way of being that is shaped positively more than negatively (Ellison and Katz 2010, 190). The
example from Swain’s study (2011b) shows inter alia how non-competing partnerships between
professionals of divergent disciplines are important to overcome the ruptures wrought by disas-
ters (see Koenig 2006, 52). These partnerships have the potential to help societies harness the
transformational capacity disasters hold for resilience – for ‘how we might redress chronic, long-
simmering illnesses in new ways, comfort the bereaved, rebuild with survivors, and perhaps even
help people to better situations than they were in prior to disasters’ (Brenner, Bush, and Moses
Churches, faith-based organisations, and spiritually informed practices, play significant roles
in inculcating resilience following disasters (Koenig 2006). Spirituality, faith, and religious belief
have been identified as vital coping mechanisms that can enhance resilience for survivors of
adversity (Alawiyah, Bell, Pyles, and Runnels 2011; Greene, Galambos, and Lee 2004). From
the perspective of many faith communities, disaster may be viewed not only as a loss and target
for problem solving but also as a challenge that can inspire growth and foster improved function-
ing, or ‘post-traumatic growth’. Such growth is characterised by perceiving oneself as resilient,
having more meaningful relationships with others, developing an increased appreciation for life,
and experiencing enhanced spirituality (Harris, Thornton, and Engdahl 2010, 84). While tragic,
disasters also have potential to help reimagine relationships with one another and who and what
people are as a society.
When professionals from different disciplines work together with clergy during or after a
disaster, there exists an opportunity for them to claim their role in community healing (Brenner,
Bush, and Moses 2010, xi). But while recovery – as a return to a pre-state – may be identified as
the goal of interventions, from a theological point of view this may not be possible, or necessarily
desirable (Brenner, Bush, and Moses 2010, xiii).
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Civil Engineering and Environmental Systems 47
Harris, Thornton, and Engdahl (2010) have outlined ‘the psychospiritual impact of disaster’
(2010). In order to reduce emotional arousal when a community faces a disaster, it is impor-
tant that individuals who are emotionally distressed become aware that the reaction is not an
indication of psychopathology. Including clergy in counselling for those with acute emotional
and spiritual needs reinforces the individual’s strengths and efforts towards personal growth. In
many communities, seeking a clergy for counselling is less stigmatising than seeing a mental
health professional. Hence, clergy can assist in reducing hyper-arousal, including therapeutic
grounding, medications, breathing techniques, yoga, imagery, meditation, and prayer. By meet-
ing the needs of the individual and the community, clergy may be able to develop a positive
perception, and thus enhance capacity for recovery. In order to build up a constructive social
support, clergy can assist the community of faith by maintaining an intact relationship with the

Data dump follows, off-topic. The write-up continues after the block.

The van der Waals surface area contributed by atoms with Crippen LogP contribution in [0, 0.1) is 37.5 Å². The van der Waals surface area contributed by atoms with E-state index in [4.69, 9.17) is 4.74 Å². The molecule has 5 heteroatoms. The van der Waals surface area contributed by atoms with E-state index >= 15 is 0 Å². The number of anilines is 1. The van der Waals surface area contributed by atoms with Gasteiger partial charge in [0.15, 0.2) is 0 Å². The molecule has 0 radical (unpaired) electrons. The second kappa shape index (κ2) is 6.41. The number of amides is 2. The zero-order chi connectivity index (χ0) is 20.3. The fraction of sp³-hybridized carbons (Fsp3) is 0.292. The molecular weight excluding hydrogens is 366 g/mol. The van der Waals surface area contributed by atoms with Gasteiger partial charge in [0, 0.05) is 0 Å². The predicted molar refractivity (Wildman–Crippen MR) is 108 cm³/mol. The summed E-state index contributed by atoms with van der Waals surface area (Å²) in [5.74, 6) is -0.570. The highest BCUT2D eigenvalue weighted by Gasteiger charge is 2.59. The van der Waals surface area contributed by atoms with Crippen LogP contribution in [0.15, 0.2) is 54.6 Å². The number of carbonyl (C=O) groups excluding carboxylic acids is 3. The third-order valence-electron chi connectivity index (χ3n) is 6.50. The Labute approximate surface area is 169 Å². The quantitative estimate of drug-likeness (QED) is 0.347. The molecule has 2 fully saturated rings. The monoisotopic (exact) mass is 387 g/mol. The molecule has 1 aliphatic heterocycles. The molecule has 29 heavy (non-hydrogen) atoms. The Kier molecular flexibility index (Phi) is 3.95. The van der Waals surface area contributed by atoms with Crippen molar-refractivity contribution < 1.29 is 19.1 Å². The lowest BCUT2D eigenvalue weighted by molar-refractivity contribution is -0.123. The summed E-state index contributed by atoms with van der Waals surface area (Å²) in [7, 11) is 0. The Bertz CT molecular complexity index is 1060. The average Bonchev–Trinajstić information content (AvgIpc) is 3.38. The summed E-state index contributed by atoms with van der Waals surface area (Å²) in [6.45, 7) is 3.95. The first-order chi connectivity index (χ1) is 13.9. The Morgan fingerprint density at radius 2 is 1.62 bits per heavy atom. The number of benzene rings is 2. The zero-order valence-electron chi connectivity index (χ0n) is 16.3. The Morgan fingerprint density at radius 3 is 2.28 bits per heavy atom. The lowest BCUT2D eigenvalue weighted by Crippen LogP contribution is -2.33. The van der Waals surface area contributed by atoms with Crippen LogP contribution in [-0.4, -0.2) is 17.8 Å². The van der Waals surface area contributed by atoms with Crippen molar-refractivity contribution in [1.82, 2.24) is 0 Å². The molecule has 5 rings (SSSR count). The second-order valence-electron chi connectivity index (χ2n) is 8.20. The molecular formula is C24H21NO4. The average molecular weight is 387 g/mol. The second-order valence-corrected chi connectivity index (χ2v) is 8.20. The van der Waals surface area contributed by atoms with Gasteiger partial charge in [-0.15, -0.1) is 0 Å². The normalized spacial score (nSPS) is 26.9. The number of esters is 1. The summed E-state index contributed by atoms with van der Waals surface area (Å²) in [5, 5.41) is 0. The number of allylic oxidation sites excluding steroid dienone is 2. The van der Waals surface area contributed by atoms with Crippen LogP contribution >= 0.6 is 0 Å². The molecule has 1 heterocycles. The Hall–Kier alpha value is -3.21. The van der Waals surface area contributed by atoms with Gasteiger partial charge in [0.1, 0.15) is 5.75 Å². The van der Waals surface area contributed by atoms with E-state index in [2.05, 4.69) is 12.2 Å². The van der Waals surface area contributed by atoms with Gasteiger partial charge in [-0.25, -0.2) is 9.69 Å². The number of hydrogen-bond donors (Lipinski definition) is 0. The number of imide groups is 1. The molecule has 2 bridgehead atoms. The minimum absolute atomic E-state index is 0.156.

Deity through worship services, public memorials, and prayer groups. In communities stressed
by disaster, there is an abundance of increased conflict. Survivors of disaster may need assistance
with the process of forgiveness, including forgiving the Deity or others involved in the disaster,
forgiving themselves for failing to live up to their expectations, and forgiving one another as con-
flicts arise. Guidance in spiritual response to a disaster while exploring the meaning of suffering
(theodicy) is an important element in providing hope.
Studies in the research literature have stressed that rituals such as arranged activities, cere-
monies, funerals, prayer and meditation among groups of survivors and relatives – performed
in chapels or in relation to the disaster place itself – may be an important factor to promote
resilience (Ellison and Katz 2010, 188). Rituals can serve to maintain a culture’s social struc-
ture and its norms, strengthen the bonds of individuals to their communities, assist adaption (to
change or crisis), manage fear and anxiety, and ward off threats (Ellison and Katz 2010, 187).
Research indicates that those who use prayer, for example, as an active coping strategy in their
daily lives emerge from stressors such as disasters with better mental health outcomes. Disas-
ters and trauma disconnect people from one another and from their past and future. Routines
are destroyed along with lives and cherished belongings. Questions of purpose and meaning
inevitably arise as stricken communities struggle to find hope amid death and destruction. Some-
times pain does not simply resist language, but actively destroys it (Scarry 1985, 4). Thus, rituals
are activities that explicitly seek to enhance community bonds, strengthen its structure, enhance
adaptation, and deal with anxiety or fear.
In the case of the clergy who responded to the 9/11, the task of recovery was closely con-
nected to materiality, the body parts, and the burned ground, and the social relations as part of
an integrated mission with distinct roles in helping rescuers and survivors cope with events (see
Swain 2011b). In everyday life, religious institutions provide familiar frames and structures to
recognise life’s transitions and facilitate transformation (Milstein and Manierre 2010, 222). Thus
in the midst of trauma, clergy and pastoral care offer secure environment that provides a ‘sacred